Sophomore Spotlight: Jalen Ramsey, Jacksonville Jaguars

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Sophomore Spotlight: Jalen Ramsey, Jacksonville Jaguars

The Jaguars selected a superstar in cornerback Jalen Ramsey with the 5th pick in the 2016 NFL Draft. Ramsey played as a safety/slot corner hybrid as a sophomore in 2014, but settled in as Florida State’s boundary corner for his junior season. Jacksonville had the top of the draft fall perfectly for them after the Cowboys eschewed Ramsey for Ezekiel Elliot. Ramsey was the obvious pick at that point and he’s been a slam dunk so far.

Ramsey was the biggest addition to the Jaguars’ secondary for the 2016 season and boosted Jacksonville’s pass defense from day one. Here are some of Jacksonville’s 2015 pass defense stats vs 2016 stats.

  • Yards Per Attempt
    • 2015: 7.5 YPA (21st)
    • 2016: 6.6 YPA (3rd)
  • Pass Defense DVOA
    • 2015: 26.8% (31st)
    • 2016: 5.6% (15th)
  • DVOA vs #1 Wide Receivers
    • 2015: 9.9% (25th)
    • 2016: 0.9% (15th)
  • DVOA vs #2 Wide Receivers
    • 2015: 13.4% (24th)
    • 2016: 4.4% (19th)
  • Yards After the Catch Allowed Per Game
    • 2015: 125.1 (23rd)
    • 2016: 102.3 (6th)
  • Opposing Completion Percentage
    • 2015: 64.8% (24th)
    • 2016: 62.6% (14th)

The heavy Cover 3 scheme that the Jaguars adopted with Gus Bradley (and will continue to run) calls for big, athletic, physical corners to set the tone versus the run and play in the deep third of the field on passing downs. Ramsey’s job in pass coverage is essentially to dominate the area where the yellow oval is.

 

 

 

 

 

 

 

 

 

 

Tashaun Gipson is a solid, single high free safety, but he doesn’t provide the outrageous range that Earl Thomas does for the Seattle Seahawks. It’s a lot of ground for the cornerback to cover, especially in press situations. The cornerbacks that thrive in Cover 3 tend to be above average athletes at the position. Desmond Trufant, Richard Sherman, Marcus Peters, Patrick Peterson, and Xavier Rhodes are examples of players that fit the archetype.

Jalen Ramsey is next in line and he possesses the elite athletic profile that teams look for in top cornerbacks. Here are his athletic measurables compared to other cornerbacks in the league, courtesy of MockDraftable.com:

 

Jacksonville threw Ramsey into the fire against number one receivers. In their week six game against the Chicago Bears, Ramsey had an entertaining duel with Alshon Jeffery. Jeffery got the best of Ramsey in the early portion of the game, but Ramsey came out on top on a critical 4th down to seal the game for Jacksonville.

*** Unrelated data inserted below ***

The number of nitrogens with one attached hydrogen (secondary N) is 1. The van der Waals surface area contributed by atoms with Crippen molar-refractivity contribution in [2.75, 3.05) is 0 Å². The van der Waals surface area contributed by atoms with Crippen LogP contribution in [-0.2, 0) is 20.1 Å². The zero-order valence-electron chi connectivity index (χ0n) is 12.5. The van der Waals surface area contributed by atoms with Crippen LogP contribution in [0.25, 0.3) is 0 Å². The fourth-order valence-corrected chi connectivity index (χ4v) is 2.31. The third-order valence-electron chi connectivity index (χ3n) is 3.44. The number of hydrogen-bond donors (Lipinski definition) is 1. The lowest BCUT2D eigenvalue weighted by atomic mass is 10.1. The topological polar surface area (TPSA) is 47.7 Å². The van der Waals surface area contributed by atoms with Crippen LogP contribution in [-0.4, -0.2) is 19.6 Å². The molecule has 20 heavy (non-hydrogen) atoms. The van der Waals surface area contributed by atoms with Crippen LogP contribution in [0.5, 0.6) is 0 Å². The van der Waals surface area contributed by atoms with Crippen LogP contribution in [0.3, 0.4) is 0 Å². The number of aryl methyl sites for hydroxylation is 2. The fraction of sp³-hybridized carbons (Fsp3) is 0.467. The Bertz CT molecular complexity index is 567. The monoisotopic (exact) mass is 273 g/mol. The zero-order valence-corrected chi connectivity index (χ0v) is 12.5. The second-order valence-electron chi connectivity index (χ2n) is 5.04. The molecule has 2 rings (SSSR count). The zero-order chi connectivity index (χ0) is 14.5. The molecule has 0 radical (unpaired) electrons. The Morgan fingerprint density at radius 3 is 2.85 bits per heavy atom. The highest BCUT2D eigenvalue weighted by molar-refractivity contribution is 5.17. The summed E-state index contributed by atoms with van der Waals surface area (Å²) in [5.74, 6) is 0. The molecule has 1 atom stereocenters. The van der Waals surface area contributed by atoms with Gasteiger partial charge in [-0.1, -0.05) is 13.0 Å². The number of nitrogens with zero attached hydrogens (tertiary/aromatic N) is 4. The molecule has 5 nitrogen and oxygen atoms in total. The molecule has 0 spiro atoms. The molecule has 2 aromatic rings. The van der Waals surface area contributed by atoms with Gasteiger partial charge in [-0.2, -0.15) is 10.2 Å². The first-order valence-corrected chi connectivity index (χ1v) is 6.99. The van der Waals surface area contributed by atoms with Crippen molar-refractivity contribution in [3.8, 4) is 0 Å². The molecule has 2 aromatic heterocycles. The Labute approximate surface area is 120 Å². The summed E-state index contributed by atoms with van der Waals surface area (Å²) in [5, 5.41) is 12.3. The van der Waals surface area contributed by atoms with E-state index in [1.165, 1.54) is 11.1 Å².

Two of Ramsey’s most appealing physical traits were his arm length (33 5/8″, 96th percentile among cornerbacks) and his speed (4.41 40 yard dash, 80th percentile among cornerbacks). Both are on display here. Jeffery actually as a step on him after he broke towards the middle of the field, but Ramsey quickly closed the space between himself and Jeffery. When the ball arrived (albeit a little late), Ramsey was able to use his length to knock the ball down and close the game for Jacksonville.

Here’s another example from the Jaguar’s Week 16 game against the Tennessee Titans. Watch how Ramsey slow plays the in-breaking route and baits Marcus Mariota into thinking his receiver is open.

This is a risky play by Ramsey. If he misjudges how fast the receiver is, Mariota is talented enough to hit that window for a big gain across the middle. Most cornerbacks can’t get away with plays like this, but Ramsey has the elite athleticism to accelerate to the catch point and make a play on the ball. That shows elite closing ability that’s only boosted by his arm length.

When the Legion of Boom first came onto the scene, one of their trademarks was physical play from the cornerback position. The corners are asked to be strong force players against the run so that the single high safety has an easier time filling the alley against the run. Ramsey absolutely has an intensity and physicality that’s eerily similar to the way Richard Sherman plays.

Ramsey doesn’t have the greatest stopping power when it comes to tackling, but he’s not at all afraid of contact. He tackles violently and leverages himself well with the sideline.

After Tyreek Hill motions behind the bunch set to set up the screen, he finds himself in a one on one open field situation against Jalen Ramsey. Since Ramsey is on an island against Hill, he needs to use the sideline as an extra defender. His first move after Hill caught the ball was to leverage himself inside Hill, forcing him to the sideline.

Once Hill declares that he’s going outside, Ramsey quickly explodes into a tackle and brings him down. The stopping power isn’t always there as Hill fought the tackle for a few steps, but the physicality Ramsey brings is unquestionable.

The game really started to slow down for Ramsey as the Jaguars closed the season. He had both of his interceptions in Weeks 15 & 16 and had a dominating performance against DeAndre Hopkins in their Week 15 loss to the Texans.

Again, Ramsey showed the edge he plays with as he dislodged an errant throw to DeAndre Hopkins on the sideline.

Even though he’ll drop easy interceptions (Desmond Trufant syndrome), Ramsey still showed fantastic ball skills for a rookie cornerback. He makes the transition from a backpedal to a run look easy and he consistently finds the ball when it’s in the air. Those traits make him tough to beat on vertical routes and endzone fades.

The two times Ramsey was able to get his hands on the ball, he showed off explosive run after the catch ability. Here are both of his interceptions from his rookie season.

Jalen Ramsey and free agent acquisition A.J. Bouye should be one of the best cornerback tandems in the league. Ramsey showed off elite talent throughout his rookie year and if he continues to build off of his late season stretch we’ll be talking about him as one of the elite cornerbacks in the game.